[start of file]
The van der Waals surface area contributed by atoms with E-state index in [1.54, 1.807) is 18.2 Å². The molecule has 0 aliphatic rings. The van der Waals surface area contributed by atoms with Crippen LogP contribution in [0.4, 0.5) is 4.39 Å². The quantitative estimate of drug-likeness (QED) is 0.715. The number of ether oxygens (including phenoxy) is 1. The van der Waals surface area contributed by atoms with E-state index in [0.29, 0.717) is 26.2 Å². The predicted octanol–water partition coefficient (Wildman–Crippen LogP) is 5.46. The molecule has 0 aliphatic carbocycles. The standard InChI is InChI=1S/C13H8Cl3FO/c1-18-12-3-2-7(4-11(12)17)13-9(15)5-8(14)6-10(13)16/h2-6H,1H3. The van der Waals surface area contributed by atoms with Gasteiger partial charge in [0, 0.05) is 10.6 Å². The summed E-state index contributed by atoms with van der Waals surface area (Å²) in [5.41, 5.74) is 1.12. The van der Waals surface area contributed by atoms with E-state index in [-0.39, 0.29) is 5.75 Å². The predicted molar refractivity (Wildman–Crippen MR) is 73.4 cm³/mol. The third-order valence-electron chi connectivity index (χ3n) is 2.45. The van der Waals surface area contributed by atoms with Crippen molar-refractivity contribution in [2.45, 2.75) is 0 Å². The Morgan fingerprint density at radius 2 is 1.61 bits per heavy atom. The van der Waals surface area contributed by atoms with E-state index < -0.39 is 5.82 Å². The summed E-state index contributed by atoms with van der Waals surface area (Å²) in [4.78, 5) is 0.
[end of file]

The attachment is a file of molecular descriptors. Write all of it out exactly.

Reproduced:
The van der Waals surface area contributed by atoms with E-state index in [1.54, 1.807) is 18.2 Å². The molecule has 0 aliphatic rings. The van der Waals surface area contributed by atoms with Crippen LogP contribution in [0.4, 0.5) is 4.39 Å². The quantitative estimate of drug-likeness (QED) is 0.715. The number of ether oxygens (including phenoxy) is 1. The van der Waals surface area contributed by atoms with E-state index in [0.29, 0.717) is 26.2 Å². The predicted octanol–water partition coefficient (Wildman–Crippen LogP) is 5.46. The molecule has 0 aliphatic carbocycles. The standard InChI is InChI=1S/C13H8Cl3FO/c1-18-12-3-2-7(4-11(12)17)13-9(15)5-8(14)6-10(13)16/h2-6H,1H3. The van der Waals surface area contributed by atoms with Gasteiger partial charge in [0, 0.05) is 10.6 Å². The summed E-state index contributed by atoms with van der Waals surface area (Å²) in [5.41, 5.74) is 1.12. The van der Waals surface area contributed by atoms with E-state index in [-0.39, 0.29) is 5.75 Å². The predicted molar refractivity (Wildman–Crippen MR) is 73.4 cm³/mol. The third-order valence-electron chi connectivity index (χ3n) is 2.45. The van der Waals surface area contributed by atoms with Crippen molar-refractivity contribution in [2.45, 2.75) is 0 Å². The Morgan fingerprint density at radius 2 is 1.61 bits per heavy atom. The van der Waals surface area contributed by atoms with E-state index < -0.39 is 5.82 Å². The summed E-state index contributed by atoms with van der Waals surface area (Å²) in [4.78, 5) is 0.